Back to playing with cheap cameras with plastic lenses. This time with the stereoscopic Holga camera from the lomography mob. According to wikipedia the Holga was originally manufactured in the early 1980′s as a toy, and an inexpensive mass-market camera for working-class Chinese in order to record family portraits and events.
The camera takes medium format “120″ film, and the crazy one I purchased, has 2 lenses exposing onto one piece of film to create 2d images. The idea is the two lenses are positioned at a similar distance appart as human eyes, so when viewing the images with one isolated to each eye, your brain simulates a 3-dimensional image.
I have recently learnt that you can actually view these images without a stereoscopic viewer to help you eyes isolate each image. This is achieved by swapping the left for the right image so you can view them in a cross eyed manner -much like you would when viewing a “Magic Eye” image. You just need to know how to trick you eyes. This link does a pretty good job of explaining how to achieve the 3d image.
Here are a couple of images I have taken with this camera. Click to view at a larger size that is easier for your eyes to achieve the 3d image.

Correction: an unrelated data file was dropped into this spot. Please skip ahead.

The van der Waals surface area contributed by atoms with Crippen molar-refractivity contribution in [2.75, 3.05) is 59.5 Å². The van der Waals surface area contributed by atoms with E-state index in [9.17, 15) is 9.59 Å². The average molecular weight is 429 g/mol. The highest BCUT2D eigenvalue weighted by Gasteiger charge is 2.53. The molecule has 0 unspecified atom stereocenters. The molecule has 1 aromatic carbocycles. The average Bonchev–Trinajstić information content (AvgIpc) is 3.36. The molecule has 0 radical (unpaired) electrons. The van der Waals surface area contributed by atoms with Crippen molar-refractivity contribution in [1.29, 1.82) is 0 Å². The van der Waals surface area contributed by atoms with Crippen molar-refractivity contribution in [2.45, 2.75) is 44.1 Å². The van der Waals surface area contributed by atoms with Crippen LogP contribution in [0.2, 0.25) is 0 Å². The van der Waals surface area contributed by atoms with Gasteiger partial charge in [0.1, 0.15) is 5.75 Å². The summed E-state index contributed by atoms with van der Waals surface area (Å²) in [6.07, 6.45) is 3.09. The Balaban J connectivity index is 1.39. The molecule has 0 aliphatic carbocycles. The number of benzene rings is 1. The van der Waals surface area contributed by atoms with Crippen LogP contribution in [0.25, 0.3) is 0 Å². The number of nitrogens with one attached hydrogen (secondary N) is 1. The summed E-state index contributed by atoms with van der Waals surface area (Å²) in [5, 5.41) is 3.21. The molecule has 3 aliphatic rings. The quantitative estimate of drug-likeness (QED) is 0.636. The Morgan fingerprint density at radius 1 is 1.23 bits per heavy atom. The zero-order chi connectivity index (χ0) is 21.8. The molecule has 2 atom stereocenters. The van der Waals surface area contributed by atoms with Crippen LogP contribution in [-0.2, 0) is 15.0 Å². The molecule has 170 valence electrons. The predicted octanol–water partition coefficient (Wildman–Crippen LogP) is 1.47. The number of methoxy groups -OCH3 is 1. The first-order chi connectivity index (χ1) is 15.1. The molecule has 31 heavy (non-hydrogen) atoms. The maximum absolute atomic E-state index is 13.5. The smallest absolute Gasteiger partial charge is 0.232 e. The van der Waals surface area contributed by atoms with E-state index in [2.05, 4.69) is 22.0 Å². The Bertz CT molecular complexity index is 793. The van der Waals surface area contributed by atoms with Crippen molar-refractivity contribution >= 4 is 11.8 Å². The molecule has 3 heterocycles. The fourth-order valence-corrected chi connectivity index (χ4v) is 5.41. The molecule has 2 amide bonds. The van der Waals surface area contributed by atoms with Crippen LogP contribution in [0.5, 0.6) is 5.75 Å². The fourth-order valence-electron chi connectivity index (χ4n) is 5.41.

This first image was shot with 100 iso fuji colour negative. The picture was shot at dusk. It’s funny, since scanning the negatives, I have not done any colour grading on this at all and it has turned out looking like its a strange picture from the surface of Mars or something. I was really happy with it:
This second image was shot with 100 iso slide film, at Lake Elizabeth in Victoria’s Otway Ranges.
I do really like the way these lenses lose focus on the edge of frame and vinget in the corners a bit. Its funny to think with these ‘imperfections’ the images still line up quite well.
For anyone wanting to try and play with the stereoscopic imagery I have found that there is definitely an ideal subject distance range where you will get the most out of the 3d appearance. Images to close to camera can be a lot for you eyes to focus on and the image your mind forms feels very fabricated. Objects to far from camera have a similar parallax so they look too similar and no sense of 3d dimension is felt. So, in my opinion, objects distributed in varying mid ground depths best sells the 3d effect.
This example shows the images from each lens laid over each other, with each of the images assigned to a different colour channel. If you have a pair of the more old style red and blue glasses hanging around you will be able see a monochromatic 3d image from this example. Im not as interested in this method of 3d viewing because of the colour loss, and you must have glasses to see the image.
For further reading here’s the wikipedia page on stereoscopic viewing, which is more technical and thorough.